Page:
By rights, the earth should not be the cosmic garden it is. In a solar system of planets and moons that are solid rock or mostly gas, shrouded in clouds or atmosphere-free, scorchingly hot or bitterly cold, there's only one that's dripping wet. Earthlings like to refer to our home planet as the solar system's water world, and it's a jolly good thing it's as wet as it is, because without plenty of water, life (at least as we know it) would be impossible.
All the same, it's likely our planet was once a far drier, dustier place. You need only look at two of our nearby rocky neighbors Mercury and Venus for a reminder of what living so close to the blast furnace of the sun can do to you. Our atmosphere helps us retain the abundant water we do have, but how did it get to us in the first place?
One popular theory has long been comets. The solar system swarms with these little rogue bodies perhaps a trillion of them, according to astronomers' back-of-the-envelope estimates and shortly after the sun and planets formed, they were everywhere, flying randomly and free to collide with anything in their way. Since comets are essentially dirty snowballs made of rock, gas and water ice, a few crash landings on earth could have provided all the water we needed quite nicely.
But there was a problem with that theory. All of the comets astronomers observed were indeed packed with water ice, but a lot of it was what's known as heavy water, in which the hydrogen in the H2O mix is an isotope known as deuterium, with one proton and one neutron in its nucleus. The hydrogen found in ordinary water has no neutron. Since the overwhelming share of the water in earth's oceans is made with the light hydrogen atom, astronomers calculated that comets could have accounted for only about 10% of what's there. Now, according to a new paper published in the journal Nature, it appears that those scientists may have been wrong and the reason for their error is that they were simply looking at the wrong comets.
The paper, co-authored by researchers at the California Institute of Technology, is based on observations conducted by the Herschel Space Observatory, a spacecraft launched by the European Space Agency in 2009. Herschel looked specifically at comet Hartley 2, a small comet discovered in 1986 with an estimated diameter of .75 to .99 mi. (1.2 to 1.6 km). Analyzing the chemical composition of Hartley 2's corona or the gassy veil surrounding the main comet body Herschel discovered that its concentration of heavy water was only about half that of any comets observed before. While that wouldn't entirely explain earth's particular heavy- and light-water mix, it does bring the chemistry a lot more into line and gives the cometary explanation for earthly water a big boost.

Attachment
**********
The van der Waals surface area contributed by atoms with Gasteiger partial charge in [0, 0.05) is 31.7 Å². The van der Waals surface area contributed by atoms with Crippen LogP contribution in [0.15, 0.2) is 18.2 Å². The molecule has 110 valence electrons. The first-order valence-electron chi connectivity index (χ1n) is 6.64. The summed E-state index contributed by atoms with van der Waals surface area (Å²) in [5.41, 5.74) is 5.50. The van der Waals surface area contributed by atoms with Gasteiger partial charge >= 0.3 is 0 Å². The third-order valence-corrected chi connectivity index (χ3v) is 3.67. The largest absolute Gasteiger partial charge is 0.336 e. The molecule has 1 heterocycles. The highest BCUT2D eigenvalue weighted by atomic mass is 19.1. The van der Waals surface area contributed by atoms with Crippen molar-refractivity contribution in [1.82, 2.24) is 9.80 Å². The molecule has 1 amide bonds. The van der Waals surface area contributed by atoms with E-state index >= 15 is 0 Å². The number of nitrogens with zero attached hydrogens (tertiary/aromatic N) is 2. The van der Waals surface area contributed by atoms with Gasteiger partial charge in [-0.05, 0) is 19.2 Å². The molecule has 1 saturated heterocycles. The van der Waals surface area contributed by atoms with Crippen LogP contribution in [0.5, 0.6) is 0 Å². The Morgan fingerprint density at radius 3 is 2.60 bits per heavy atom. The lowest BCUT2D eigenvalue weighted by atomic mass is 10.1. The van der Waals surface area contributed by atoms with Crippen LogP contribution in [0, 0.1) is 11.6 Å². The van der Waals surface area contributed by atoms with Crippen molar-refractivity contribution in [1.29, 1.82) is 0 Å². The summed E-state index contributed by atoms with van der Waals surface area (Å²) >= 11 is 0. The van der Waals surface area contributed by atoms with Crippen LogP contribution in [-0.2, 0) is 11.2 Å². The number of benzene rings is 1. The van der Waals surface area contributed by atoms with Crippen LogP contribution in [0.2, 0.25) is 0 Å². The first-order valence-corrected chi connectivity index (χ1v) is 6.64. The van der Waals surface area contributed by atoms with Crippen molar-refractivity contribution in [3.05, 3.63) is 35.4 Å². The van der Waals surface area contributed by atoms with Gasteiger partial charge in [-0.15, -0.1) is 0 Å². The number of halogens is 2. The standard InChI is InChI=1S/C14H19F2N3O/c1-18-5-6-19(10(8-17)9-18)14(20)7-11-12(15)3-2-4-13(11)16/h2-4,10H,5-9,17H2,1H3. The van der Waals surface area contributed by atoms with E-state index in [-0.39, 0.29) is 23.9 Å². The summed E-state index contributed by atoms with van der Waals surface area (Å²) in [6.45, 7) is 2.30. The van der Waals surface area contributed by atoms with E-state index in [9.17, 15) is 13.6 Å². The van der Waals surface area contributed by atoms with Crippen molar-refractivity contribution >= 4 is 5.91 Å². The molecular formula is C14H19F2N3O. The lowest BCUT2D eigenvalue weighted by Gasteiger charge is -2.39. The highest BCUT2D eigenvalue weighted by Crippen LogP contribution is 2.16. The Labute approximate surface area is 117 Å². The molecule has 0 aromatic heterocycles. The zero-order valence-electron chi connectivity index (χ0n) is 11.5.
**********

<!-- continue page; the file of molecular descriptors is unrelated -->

"Our results with Herschel suggest that comets could have played a major role in bringing vast amounts of water to an early earth," says physicist Dariusz Lis of Caltech, a co-author of the paper.
What distinguishes Hartley 2 from the other comets previously studied apart from its chemistry is the place it was born. The trajectory the comet follows in its vast looping swings toward and away from the sun suggests it originated in the Kuiper Belt, a ring of icy bodies circling the solar system some 50 times farther from the sun than the earth is. The trajectory of the other comets makes it likely they are natives of the Oort cloud, a vast swarm of comets completely surrounding the solar system up to 10,000 times more distant than the Kuiper Belt.
It's not clear why Oort comets and Kuiper comets would have different water chemistry, but the time each spent in close proximity to the sun before being gravitationally ejected into deep space may play a role. That, however, is as much of a guess as astronomers want to make. "Our study indicates that our understanding of the distribution of the lightest elements and their isotopes, as well as the dynamics of the early solar system, is incomplete," conceded Caltech planetary scientist Geoffrey Blake.
But if the science is incomplete, it's still more complete than it ever was before making scientists more certain, too, about how our planet's water was delivered. Getting banged about by comets today could spell the end of all life on earth. But some 4 billion years ago, it may well have spelled the start.